They consider time in segments of some number of days. The greater the number of days, the longer it will take, but it will be more likely that it will end up working eventually. I'll pretend it's a month, but it should probably be more than that.
If this is the first time the person has been to the bathroom with the light off when he entered, he leaves the light on for the next person.
Otherwise, the person leaves the light unchanged.
At the end of the month, the last person turns the light off.
This way, each month, if someone new has been to the bathroom, everyone who went after he did will know because they saw the light on. So each person just has to wait until they've witnessed the light on in 19 separate months. But this isn't a perfect solution. Not only would it take a really long time (19 months minimum), but it isn't guaranteed to work. Like if the warden chose to focus on the same group of 10 people for one month, then the next 10 the next month, and keep alternating, then neither group could be aware of the other being there.
EDIT: !!! This is getting so fucking complicated! I've realized that might not really work well unless someone near the beginning of the month turns the light on. Because if the person on the last day or so turns the light on, there will be hardly anyone to see it before it's turned off again. But there's no way to signal that the whole process should start over if the light isn't turned on early enough.... maybe each prisoner should turn the light on his first time in the bathroom with the light off, only if it's in the first few days of the month. Otherwise he should save his statement for a time he's chosen earlier in the month, so more people will see it. I suppose you could use math to come up with some span of days that will make it extremely likely that at least one person will witness all 19 switches being turned on... I don't feel like doing that now though.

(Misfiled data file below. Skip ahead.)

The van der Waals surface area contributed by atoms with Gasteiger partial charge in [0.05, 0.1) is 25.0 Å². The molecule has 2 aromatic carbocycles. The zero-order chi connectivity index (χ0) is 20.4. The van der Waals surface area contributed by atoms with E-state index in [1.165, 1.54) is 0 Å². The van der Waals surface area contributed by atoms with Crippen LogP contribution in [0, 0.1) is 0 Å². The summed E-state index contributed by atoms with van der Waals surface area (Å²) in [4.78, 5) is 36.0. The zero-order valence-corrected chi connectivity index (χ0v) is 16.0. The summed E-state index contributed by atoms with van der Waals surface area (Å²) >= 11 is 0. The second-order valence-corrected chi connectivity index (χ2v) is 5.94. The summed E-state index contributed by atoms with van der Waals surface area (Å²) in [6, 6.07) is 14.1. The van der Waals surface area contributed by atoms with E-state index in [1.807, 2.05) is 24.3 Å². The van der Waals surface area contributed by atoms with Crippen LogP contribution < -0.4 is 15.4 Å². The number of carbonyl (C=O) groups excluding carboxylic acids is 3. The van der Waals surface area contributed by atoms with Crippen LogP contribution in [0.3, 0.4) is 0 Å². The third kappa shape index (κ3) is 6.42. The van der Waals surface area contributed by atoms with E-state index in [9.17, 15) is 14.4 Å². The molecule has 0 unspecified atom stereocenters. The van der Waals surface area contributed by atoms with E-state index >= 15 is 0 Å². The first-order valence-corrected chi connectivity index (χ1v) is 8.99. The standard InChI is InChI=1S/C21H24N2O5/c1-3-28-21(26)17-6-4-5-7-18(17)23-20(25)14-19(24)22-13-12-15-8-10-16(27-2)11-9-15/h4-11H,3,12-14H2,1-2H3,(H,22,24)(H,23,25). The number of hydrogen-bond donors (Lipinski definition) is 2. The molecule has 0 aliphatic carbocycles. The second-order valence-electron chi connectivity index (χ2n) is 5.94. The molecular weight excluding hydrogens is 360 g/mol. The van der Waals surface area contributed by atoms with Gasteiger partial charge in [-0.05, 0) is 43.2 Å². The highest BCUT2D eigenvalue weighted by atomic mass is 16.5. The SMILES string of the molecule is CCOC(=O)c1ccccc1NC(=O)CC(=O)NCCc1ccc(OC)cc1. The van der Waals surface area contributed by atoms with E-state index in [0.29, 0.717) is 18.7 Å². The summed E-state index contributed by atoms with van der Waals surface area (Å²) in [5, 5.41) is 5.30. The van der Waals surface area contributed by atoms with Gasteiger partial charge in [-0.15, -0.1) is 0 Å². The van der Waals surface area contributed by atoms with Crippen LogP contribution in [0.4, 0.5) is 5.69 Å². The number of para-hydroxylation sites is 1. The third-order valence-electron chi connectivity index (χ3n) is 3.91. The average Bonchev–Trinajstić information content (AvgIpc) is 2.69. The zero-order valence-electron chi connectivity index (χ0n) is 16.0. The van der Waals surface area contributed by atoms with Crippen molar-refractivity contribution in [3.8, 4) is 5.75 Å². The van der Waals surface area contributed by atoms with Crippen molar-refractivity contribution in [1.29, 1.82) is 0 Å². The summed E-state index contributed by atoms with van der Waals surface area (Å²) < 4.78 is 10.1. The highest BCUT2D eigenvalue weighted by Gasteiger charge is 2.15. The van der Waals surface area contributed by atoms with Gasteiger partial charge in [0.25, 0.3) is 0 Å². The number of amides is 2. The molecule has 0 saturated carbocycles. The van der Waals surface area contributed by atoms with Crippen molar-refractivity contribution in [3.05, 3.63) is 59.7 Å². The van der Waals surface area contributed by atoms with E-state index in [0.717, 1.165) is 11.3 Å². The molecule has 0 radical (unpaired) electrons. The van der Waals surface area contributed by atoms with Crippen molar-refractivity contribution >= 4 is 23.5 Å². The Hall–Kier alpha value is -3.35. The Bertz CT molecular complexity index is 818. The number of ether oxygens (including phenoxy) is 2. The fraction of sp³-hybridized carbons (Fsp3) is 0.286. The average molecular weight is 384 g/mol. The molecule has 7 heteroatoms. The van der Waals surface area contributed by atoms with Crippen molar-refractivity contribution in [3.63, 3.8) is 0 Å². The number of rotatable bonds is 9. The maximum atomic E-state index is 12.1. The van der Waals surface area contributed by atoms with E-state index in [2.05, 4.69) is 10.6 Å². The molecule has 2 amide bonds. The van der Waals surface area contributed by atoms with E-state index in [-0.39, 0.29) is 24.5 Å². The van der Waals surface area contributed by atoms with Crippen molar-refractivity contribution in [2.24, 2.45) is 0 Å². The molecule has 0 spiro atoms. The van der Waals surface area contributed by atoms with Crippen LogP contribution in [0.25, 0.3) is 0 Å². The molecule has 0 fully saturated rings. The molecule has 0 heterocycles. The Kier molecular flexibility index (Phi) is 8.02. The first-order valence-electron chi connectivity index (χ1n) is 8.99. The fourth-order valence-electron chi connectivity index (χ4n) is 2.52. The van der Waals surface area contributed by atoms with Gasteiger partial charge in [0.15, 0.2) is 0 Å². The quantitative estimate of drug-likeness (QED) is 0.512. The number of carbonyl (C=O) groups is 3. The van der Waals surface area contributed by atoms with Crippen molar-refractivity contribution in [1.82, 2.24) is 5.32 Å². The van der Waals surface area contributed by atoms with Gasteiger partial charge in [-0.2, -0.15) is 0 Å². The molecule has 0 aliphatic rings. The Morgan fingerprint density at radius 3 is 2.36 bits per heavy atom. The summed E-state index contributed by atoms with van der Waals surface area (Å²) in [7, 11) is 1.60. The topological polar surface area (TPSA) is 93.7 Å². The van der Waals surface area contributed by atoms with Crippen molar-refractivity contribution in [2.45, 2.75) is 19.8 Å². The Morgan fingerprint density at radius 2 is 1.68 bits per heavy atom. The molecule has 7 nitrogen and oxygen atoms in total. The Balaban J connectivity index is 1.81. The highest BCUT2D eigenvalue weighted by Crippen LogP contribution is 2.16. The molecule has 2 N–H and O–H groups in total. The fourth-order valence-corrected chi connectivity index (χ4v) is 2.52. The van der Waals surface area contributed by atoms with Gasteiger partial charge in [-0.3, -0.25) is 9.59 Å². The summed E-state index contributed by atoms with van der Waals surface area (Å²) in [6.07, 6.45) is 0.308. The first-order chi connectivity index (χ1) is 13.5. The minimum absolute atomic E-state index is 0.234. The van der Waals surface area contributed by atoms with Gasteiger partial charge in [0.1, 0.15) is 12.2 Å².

Yes, the really big problem with this method is that, even if a new prisoner turned the light on at the start of the month, it seems quite unlikely that any one prisoner would get to visit the bathroom every single month (it's around 1% I think), and so there would be at least one prisoner they didn't count. In any case, it's definitely not certain. Even if you changed it from a month to a year, you still couldn't be certain. The answer uses quite a simple idea which will certainly work, but it took me a long while to stumble across it. But it looks like you're thinking along the right lines.
No, you cannot escape because r > pi*r/4 => 1 > ~0.785.